Kurds describe chemical attack

Testimony at Hussein trial details suffering, loss caused during Anfal campaign

August 24, 2006|By Louise Roug | Louise Roug,LOS ANGELES TIMES

BAGHDAD, Iraq -- On that spring evening, the Kurdish villagers had just returned from farming their fields when they heard the roar of airplanes. They knew then they had little time to reach the bunkers. In one house, Adiba Awla Baiz grabbed her children and ran for cover.

After the bombing stopped, she and others started vomiting blood.

"Then I realized it was chemical weapons because we had frequently been attacked by aircrafts, but not like this," Baiz said yesterday as she gave testimony in the second trial of Saddam Hussein. The former Iraqi leader and six co-defendants are accused of killing tens of thousands of Kurds in a brutal offensive known as the Anfal campaign.

Three women and one man described how warplanes dropped chemical weapons on northern Kurdish villages in 1987-1988, recounting horror and hopelessness as friends and relatives got sick and died around them.

"We lost everything," Baiz said, after testifying that her Kurdish village was bombed with chemical weapons in the spring of 1987. Her children were blinded for days, and several people died in the shelter where they had sought refuge, she said.

"May God blind them all, like they blinded us," she added, referring to the defendants.

Echoing testimony by others Tuesday, the four witnesses gave accounts of the fury of the attack, its sound and smells. One described the odor as similar to that of rotten apples; another likened it to the smell of cinnamon.

On April 16, 1987, Baiz and her family were about to eat dinner when they heard the din of the airplanes. Baiz, her husband, their five children and the husband's uncle were already in their shelter when the bombing started, she said.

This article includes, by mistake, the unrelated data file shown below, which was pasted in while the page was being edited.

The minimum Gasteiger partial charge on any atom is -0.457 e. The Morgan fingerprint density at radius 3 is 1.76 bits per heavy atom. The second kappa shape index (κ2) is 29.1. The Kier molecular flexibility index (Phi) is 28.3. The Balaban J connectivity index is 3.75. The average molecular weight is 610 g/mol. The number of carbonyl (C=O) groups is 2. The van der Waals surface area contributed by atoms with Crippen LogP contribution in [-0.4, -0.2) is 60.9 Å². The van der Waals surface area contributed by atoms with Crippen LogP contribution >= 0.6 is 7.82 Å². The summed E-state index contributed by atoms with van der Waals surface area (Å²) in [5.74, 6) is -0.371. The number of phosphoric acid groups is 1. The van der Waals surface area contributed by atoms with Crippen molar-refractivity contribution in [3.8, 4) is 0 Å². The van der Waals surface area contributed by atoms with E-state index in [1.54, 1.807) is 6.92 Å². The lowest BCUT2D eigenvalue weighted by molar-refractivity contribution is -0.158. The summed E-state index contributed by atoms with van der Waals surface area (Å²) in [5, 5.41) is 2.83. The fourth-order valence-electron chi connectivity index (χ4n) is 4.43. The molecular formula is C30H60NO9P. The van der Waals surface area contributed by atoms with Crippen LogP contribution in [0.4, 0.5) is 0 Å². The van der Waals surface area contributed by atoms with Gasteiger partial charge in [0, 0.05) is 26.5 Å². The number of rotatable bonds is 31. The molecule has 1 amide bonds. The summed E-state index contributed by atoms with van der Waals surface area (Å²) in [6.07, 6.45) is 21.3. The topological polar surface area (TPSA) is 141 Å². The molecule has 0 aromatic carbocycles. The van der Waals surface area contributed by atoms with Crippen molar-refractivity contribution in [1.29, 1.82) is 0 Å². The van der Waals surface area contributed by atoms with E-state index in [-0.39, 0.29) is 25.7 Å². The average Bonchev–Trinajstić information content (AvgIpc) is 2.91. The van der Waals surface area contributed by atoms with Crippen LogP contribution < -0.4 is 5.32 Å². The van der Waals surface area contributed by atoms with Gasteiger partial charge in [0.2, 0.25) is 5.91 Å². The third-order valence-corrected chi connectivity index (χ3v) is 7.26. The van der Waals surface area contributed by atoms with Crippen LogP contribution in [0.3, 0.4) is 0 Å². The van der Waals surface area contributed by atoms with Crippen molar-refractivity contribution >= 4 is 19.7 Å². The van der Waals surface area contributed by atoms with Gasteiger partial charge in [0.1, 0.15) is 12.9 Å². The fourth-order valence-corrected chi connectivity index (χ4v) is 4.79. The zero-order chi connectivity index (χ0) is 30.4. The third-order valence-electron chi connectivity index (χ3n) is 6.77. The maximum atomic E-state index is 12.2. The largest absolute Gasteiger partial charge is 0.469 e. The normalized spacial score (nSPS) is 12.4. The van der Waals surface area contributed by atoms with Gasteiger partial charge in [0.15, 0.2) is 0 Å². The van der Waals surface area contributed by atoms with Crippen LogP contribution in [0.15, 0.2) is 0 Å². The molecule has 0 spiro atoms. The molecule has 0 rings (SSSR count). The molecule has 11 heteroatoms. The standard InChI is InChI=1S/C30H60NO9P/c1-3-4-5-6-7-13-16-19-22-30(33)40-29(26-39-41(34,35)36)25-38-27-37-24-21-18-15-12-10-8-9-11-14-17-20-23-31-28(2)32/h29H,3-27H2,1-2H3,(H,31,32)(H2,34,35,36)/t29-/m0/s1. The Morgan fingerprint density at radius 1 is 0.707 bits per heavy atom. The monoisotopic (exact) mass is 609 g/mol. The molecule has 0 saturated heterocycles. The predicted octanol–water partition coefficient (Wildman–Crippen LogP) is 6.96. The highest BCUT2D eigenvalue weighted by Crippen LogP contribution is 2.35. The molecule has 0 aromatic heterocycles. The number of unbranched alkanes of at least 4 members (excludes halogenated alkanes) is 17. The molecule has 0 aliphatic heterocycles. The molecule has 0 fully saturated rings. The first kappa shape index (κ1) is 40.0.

"My daughter Nergis told me that she had pains in the eyes and the stomach," Baiz said. "When I came closer to her, she vomited on my chest. I washed her face and carried her to the house."

Hearing the sound of approaching helicopters, she and many others fled to the mountains, Baiz said. While the aircraft attacked the roads nearby, Baiz and her children hid in a cave.

The attack left her skin burned and peeling. Several other villagers, including her husband's uncle, died in the attack, its aftermath or in later detention, she said. After villagers had been brought to the hospital, some were taken to a prison.

"An officer came," she said. "Three stars on his shoulder. He was looking at us and he was crying for us. He took pity on us."

Eventually, they were told to go back to their village. But Baiz said she and her children are still scarred from the attack, almost two decades later. Showing medical records in the courtroom, Baiz testified that her children still suffer shortness of breath, her husband cannot be exposed to the sun, and she had three miscarriages after the attack.

"I want compensation, and I ask the court to take the necessary measures to treat the sick people," Baiz said.

Later in the day, Badrya Said Kheder, a 56-year-old woman, testified about losing nine members of her family in the Anfal campaign.

Kheder said villagers were detained for eight days after the attack. "Then the men were taken and disappeared," she said. "They are lost. They are `Anfalized.'"

Among the family members she lost during the campaign were her husband, brothers and uncle.

Kheder said she still suffers physically as a result of the attack. During her testimony, her voice faltered and became weak.

"I have a lot to say but I can't continue," said Kheder, who testified she had come from a hospital a few days previously.

"I ask the government to compensate me, and I ask the court to treat Saddam as he treated us. We were poor people. I don't know why they were bombing us. There was no reason."

Their testimony matched that of the day's two other witnesses: Bahiya Mustafa Mamood, 56, and Mosa Abdullah Mosa, 50.

Mosa said that at the time of the attacks he was a member of the Kurdish militia, which was seeking autonomy for the Kurds of northern Iraq. After the attack, he found the bodies of his brother and his nephew, the pair holding each other in death, he said.

"A person can't describe this feeling," he said. "Just the eyes and the heart saw that situation."

The trial was adjourned until Sept. 11.

Louise Roug writes for the Los Angeles Times.

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